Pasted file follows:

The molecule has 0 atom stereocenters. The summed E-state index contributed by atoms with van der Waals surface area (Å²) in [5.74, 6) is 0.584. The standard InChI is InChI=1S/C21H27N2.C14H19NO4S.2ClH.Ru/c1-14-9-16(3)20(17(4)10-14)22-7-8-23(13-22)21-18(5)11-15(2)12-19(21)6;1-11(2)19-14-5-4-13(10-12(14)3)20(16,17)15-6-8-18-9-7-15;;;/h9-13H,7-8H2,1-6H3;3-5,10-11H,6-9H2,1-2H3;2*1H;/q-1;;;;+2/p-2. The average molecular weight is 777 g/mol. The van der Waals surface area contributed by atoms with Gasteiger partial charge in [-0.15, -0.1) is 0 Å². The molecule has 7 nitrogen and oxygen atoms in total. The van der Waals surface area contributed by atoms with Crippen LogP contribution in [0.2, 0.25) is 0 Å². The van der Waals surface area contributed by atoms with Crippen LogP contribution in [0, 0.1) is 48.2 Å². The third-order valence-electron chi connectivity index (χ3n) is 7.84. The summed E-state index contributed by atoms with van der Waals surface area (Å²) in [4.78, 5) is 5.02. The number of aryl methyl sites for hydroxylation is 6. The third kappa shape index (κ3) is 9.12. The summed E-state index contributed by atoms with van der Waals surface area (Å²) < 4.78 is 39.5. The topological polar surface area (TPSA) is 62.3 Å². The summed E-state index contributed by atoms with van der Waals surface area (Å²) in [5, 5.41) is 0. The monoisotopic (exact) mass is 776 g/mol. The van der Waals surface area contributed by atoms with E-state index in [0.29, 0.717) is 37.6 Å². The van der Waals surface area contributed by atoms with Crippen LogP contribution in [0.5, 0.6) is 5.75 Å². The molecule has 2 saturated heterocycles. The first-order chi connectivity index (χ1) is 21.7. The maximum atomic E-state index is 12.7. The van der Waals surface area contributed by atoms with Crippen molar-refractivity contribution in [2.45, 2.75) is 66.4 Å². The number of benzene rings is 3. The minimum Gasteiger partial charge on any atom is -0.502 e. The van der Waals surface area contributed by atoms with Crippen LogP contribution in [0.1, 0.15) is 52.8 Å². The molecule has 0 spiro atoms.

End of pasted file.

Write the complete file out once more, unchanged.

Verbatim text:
The molecule has 0 atom stereocenters. The summed E-state index contributed by atoms with van der Waals surface area (Å²) in [5.74, 6) is 0.584. The standard InChI is InChI=1S/C21H27N2.C14H19NO4S.2ClH.Ru/c1-14-9-16(3)20(17(4)10-14)22-7-8-23(13-22)21-18(5)11-15(2)12-19(21)6;1-11(2)19-14-5-4-13(10-12(14)3)20(16,17)15-6-8-18-9-7-15;;;/h9-13H,7-8H2,1-6H3;3-5,10-11H,6-9H2,1-2H3;2*1H;/q-1;;;;+2/p-2. The average molecular weight is 777 g/mol. The van der Waals surface area contributed by atoms with Gasteiger partial charge in [-0.15, -0.1) is 0 Å². The molecule has 7 nitrogen and oxygen atoms in total. The van der Waals surface area contributed by atoms with Crippen LogP contribution in [0.2, 0.25) is 0 Å². The van der Waals surface area contributed by atoms with Crippen LogP contribution in [0, 0.1) is 48.2 Å². The third-order valence-electron chi connectivity index (χ3n) is 7.84. The summed E-state index contributed by atoms with van der Waals surface area (Å²) in [4.78, 5) is 5.02. The number of aryl methyl sites for hydroxylation is 6. The third kappa shape index (κ3) is 9.12. The summed E-state index contributed by atoms with van der Waals surface area (Å²) < 4.78 is 39.5. The topological polar surface area (TPSA) is 62.3 Å². The summed E-state index contributed by atoms with van der Waals surface area (Å²) in [5, 5.41) is 0. The monoisotopic (exact) mass is 776 g/mol. The van der Waals surface area contributed by atoms with E-state index in [0.29, 0.717) is 37.6 Å². The van der Waals surface area contributed by atoms with Crippen LogP contribution in [0.5, 0.6) is 5.75 Å². The molecule has 2 saturated heterocycles. The first-order chi connectivity index (χ1) is 21.7. The maximum atomic E-state index is 12.7. The van der Waals surface area contributed by atoms with Crippen molar-refractivity contribution in [2.45, 2.75) is 66.4 Å². The number of benzene rings is 3. The minimum Gasteiger partial charge on any atom is -0.502 e. The van der Waals surface area contributed by atoms with Crippen LogP contribution in [0.1, 0.15) is 52.8 Å². The molecule has 0 spiro atoms.